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The attached simple Java code should load all available cpu core when starting it with the right parameters. So for instance, you start it with

java VMTest 8 int 0

and it will start 8 threads that do nothing else than looping and adding 2 to an integer. Something that runs in registers and not even allocates new memory.

The problem we are facing now is, that we do not get a 24 core machine loaded (AMD 2 sockets with 12 cores each), when running this simple program (with 24 threads of course). Similar things happen with 2 programs each 12 threads or smaller machines.

So our suspicion is that the JVM (Sun JDK 6u20 on Linux x64) does not scale well.

Did anyone see similar things or has the ability to run it and report whether or not it runs well on his/her machine (>= 8 cores only please)? Ideas?

I tried that on Amazon EC2 with 8 cores too, but the virtual machine seems to run different from a real box, so the loading behaves totally strange.

package com.test;

import java.util.concurrent.ExecutorService;
import java.util.concurrent.Executors;
import java.util.concurrent.Future;
import java.util.concurrent.TimeUnit;

public class VMTest
{
    public class IntTask implements Runnable 
    {
        @Override
        public void run()
        {
            int i = 0;

            while (true)
            {
                i = i + 2;
            }
        }
    }
    public class StringTask implements Runnable 
    {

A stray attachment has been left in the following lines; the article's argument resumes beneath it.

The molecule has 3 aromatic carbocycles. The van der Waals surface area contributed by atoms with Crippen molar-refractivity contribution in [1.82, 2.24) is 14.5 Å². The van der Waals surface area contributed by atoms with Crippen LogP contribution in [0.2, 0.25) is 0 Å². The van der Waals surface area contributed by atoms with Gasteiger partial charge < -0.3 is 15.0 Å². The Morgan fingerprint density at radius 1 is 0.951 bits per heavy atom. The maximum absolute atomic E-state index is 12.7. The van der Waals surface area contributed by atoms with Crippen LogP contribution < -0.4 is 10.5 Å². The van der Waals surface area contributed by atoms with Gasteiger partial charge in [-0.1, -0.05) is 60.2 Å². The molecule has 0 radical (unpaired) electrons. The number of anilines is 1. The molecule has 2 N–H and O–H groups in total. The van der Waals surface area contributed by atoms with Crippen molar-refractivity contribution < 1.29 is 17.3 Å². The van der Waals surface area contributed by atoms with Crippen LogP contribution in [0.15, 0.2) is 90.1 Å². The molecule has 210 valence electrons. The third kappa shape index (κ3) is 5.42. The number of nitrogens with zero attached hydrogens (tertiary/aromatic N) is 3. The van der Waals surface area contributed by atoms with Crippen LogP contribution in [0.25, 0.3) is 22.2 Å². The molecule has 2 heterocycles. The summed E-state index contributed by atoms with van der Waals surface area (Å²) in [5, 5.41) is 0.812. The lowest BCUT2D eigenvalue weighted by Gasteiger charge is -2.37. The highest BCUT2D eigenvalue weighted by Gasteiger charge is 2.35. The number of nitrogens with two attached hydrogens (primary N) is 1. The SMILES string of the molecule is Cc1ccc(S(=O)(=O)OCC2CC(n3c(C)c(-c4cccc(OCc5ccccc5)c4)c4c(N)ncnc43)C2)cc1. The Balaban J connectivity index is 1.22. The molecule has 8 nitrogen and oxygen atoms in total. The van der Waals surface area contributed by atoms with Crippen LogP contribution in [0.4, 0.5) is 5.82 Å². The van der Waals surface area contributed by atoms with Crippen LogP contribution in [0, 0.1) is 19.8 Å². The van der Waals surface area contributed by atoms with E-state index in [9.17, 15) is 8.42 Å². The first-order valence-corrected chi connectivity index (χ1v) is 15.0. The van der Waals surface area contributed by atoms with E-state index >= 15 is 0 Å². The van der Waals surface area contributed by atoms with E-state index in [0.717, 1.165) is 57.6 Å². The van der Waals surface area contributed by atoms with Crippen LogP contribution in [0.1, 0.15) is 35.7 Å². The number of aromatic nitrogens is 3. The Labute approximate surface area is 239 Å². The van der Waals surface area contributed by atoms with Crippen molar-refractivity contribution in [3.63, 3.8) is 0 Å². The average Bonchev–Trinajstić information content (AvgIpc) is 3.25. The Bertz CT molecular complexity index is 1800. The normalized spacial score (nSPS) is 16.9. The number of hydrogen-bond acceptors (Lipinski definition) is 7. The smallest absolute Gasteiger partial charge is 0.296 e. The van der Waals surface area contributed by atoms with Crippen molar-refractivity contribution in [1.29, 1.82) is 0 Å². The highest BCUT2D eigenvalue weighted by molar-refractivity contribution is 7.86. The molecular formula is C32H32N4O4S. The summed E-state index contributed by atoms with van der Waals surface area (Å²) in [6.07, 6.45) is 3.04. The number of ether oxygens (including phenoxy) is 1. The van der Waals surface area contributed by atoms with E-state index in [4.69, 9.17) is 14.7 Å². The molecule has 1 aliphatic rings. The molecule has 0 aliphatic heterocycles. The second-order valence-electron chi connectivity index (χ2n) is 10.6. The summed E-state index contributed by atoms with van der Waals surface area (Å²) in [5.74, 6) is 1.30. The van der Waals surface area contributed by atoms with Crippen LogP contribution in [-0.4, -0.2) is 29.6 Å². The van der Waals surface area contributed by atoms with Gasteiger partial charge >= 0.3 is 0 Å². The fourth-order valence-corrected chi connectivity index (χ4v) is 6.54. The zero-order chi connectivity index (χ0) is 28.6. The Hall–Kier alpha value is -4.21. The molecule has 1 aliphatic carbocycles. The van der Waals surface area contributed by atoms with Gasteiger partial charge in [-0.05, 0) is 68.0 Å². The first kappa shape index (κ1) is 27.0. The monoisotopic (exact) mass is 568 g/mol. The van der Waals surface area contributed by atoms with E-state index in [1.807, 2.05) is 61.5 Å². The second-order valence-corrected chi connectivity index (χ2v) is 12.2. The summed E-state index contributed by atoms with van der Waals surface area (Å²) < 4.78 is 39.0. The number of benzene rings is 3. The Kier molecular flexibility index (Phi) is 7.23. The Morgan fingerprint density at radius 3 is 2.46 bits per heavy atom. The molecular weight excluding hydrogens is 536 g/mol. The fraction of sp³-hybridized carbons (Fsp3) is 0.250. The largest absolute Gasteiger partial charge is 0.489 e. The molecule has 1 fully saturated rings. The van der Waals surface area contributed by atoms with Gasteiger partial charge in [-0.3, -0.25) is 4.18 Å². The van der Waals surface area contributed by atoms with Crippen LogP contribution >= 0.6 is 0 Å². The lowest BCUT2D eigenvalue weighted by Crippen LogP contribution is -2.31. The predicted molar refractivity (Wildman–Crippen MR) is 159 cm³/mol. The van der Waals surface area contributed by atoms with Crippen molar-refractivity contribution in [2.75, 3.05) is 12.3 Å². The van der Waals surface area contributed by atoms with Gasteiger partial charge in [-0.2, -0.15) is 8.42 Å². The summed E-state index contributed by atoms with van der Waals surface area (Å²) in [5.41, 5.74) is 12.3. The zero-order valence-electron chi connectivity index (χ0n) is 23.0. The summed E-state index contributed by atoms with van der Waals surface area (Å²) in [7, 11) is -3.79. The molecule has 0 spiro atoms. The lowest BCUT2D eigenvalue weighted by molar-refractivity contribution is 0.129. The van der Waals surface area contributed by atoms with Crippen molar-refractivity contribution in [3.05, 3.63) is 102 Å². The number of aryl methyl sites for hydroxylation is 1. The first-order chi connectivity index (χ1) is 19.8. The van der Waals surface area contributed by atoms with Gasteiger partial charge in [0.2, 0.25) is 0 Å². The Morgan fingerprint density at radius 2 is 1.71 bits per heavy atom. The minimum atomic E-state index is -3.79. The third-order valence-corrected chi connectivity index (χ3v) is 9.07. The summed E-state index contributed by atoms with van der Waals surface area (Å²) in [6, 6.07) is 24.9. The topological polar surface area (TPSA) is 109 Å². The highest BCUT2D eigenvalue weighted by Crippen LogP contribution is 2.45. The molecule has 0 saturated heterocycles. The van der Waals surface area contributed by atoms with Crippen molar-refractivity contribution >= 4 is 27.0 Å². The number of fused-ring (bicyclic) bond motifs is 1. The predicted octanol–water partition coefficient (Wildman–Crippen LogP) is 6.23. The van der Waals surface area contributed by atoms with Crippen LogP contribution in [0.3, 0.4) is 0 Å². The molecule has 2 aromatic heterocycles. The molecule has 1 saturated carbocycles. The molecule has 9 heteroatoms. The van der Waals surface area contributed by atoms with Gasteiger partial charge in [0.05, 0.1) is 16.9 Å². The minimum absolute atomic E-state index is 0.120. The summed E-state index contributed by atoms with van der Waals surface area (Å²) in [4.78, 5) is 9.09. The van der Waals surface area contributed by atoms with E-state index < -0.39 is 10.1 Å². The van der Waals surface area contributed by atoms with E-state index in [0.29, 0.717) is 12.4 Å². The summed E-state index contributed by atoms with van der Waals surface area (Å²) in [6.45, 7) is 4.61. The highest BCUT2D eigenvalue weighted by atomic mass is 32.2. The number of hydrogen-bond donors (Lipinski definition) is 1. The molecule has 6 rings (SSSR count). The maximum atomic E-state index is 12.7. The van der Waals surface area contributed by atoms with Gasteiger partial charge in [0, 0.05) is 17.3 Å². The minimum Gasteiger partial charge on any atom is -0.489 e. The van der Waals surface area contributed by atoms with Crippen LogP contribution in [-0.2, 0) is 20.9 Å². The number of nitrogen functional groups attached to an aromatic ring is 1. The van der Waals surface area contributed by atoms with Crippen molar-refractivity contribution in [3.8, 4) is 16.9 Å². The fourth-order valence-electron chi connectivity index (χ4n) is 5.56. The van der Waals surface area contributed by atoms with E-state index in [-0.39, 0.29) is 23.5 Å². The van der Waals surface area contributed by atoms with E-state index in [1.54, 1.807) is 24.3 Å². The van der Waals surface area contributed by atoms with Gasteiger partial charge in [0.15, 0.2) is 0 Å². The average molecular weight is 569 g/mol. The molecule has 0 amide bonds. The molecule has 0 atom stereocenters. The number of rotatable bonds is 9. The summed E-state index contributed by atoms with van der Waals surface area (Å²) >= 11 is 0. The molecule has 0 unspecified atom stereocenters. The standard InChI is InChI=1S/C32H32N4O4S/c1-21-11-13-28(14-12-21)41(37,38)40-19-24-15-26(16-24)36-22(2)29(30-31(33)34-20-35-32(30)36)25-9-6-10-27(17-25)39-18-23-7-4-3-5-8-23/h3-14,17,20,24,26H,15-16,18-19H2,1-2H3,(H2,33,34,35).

@Override
        public void run()
        {
            int i = 0;

            String s;
            while (true)
            {
                i++;
                s = "s" + Integer.valueOf(i);
            }
        }
    }
    public class ArrayTask implements Runnable 
    {
        private final int size; 
        public ArrayTask(int size)
        {
            this.size = size;
        }
        @Override
        public void run()
        {
            int i = 0;

            String[] s;
            while (true)
            {
                i++;
                s = new String[size];
            }
        }
    }

    public void doIt(String[] args) throws InterruptedException
    {
        final String command = args[1].trim();

        ExecutorService executor = Executors.newFixedThreadPool(Integer.valueOf(args[0]));
        for (int i = 0; i < Integer.valueOf(args[0]); i++)
        {
            Runnable runnable = null;
            if (command.equalsIgnoreCase("int"))
            {
                runnable = new IntTask();
            }
            else if (command.equalsIgnoreCase("string"))
            {
                runnable = new StringTask();
            }
            Future<?> submit = executor.submit(runnable);
        }
        executor.awaitTermination(1, TimeUnit.HOURS);
    }

    public static void main(String[] args) throws InterruptedException
    {
        if (args.length < 3)
        {
            System.err.println("Usage: VMTest threadCount taskDef size");
            System.err.println("threadCount: Number 1..n");
            System.err.println("taskDef: int string array");
            System.err.println("size: size of memory allocation for array, ");
            System.exit(-1);
        }

        new VMTest().doIt(args);
    }
}
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Additional information. Just found out that the 64bit version of the JDK loads the cores way better (about 90%) than the 32bit version (about 45%). Which is strange, because the OS and the AMD cpu support 32bit and I do not run any memory operations during that test. –  ReneS May 19 '10 at 16:27
1  
Just for understanding - why do you not use the invokeAll(..) method? And why don't you use callables, as far as i know, runnable is not part of the java.concurrent? –  InsertNickHere May 19 '10 at 16:28
    
You should also watch for other running processes. Did you make a "clean" run, with no other progamms/processes taking cpu time? –  InsertNickHere May 19 '10 at 17:02
    
How well does your native version of the "int" task load the cores? And what is the difference between "string"/"int"? Post some summary numbers? –  Justin May 19 '10 at 17:48